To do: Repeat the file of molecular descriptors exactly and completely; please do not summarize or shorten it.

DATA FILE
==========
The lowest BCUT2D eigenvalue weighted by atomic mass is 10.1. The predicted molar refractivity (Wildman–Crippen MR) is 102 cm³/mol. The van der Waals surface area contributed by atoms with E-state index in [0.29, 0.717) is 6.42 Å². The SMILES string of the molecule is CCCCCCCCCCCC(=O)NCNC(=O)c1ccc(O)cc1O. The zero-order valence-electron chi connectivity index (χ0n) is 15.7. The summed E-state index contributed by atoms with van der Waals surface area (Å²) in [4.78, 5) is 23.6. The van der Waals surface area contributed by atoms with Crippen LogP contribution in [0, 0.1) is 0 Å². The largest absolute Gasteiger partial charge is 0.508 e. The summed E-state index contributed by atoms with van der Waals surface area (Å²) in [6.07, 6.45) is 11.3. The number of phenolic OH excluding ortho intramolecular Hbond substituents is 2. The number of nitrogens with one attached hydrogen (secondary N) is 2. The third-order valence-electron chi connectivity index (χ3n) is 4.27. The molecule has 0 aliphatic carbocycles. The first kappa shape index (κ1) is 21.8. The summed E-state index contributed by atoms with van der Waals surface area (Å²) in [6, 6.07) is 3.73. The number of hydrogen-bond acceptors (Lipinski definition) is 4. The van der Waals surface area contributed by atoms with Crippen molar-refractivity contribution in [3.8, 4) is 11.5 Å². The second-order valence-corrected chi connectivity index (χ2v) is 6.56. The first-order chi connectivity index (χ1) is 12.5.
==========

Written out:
The lowest BCUT2D eigenvalue weighted by atomic mass is 10.1. The predicted molar refractivity (Wildman–Crippen MR) is 102 cm³/mol. The van der Waals surface area contributed by atoms with E-state index in [0.29, 0.717) is 6.42 Å². The SMILES string of the molecule is CCCCCCCCCCCC(=O)NCNC(=O)c1ccc(O)cc1O. The zero-order valence-electron chi connectivity index (χ0n) is 15.7. The summed E-state index contributed by atoms with van der Waals surface area (Å²) in [4.78, 5) is 23.6. The van der Waals surface area contributed by atoms with Crippen LogP contribution in [0, 0.1) is 0 Å². The largest absolute Gasteiger partial charge is 0.508 e. The summed E-state index contributed by atoms with van der Waals surface area (Å²) in [6.07, 6.45) is 11.3. The number of phenolic OH excluding ortho intramolecular Hbond substituents is 2. The number of nitrogens with one attached hydrogen (secondary N) is 2. The third-order valence-electron chi connectivity index (χ3n) is 4.27. The molecule has 0 aliphatic carbocycles. The first kappa shape index (κ1) is 21.8. The summed E-state index contributed by atoms with van der Waals surface area (Å²) in [6, 6.07) is 3.73. The number of hydrogen-bond acceptors (Lipinski definition) is 4. The van der Waals surface area contributed by atoms with Crippen molar-refractivity contribution in [3.8, 4) is 11.5 Å². The second-order valence-corrected chi connectivity index (χ2v) is 6.56. The first-order chi connectivity index (χ1) is 12.5.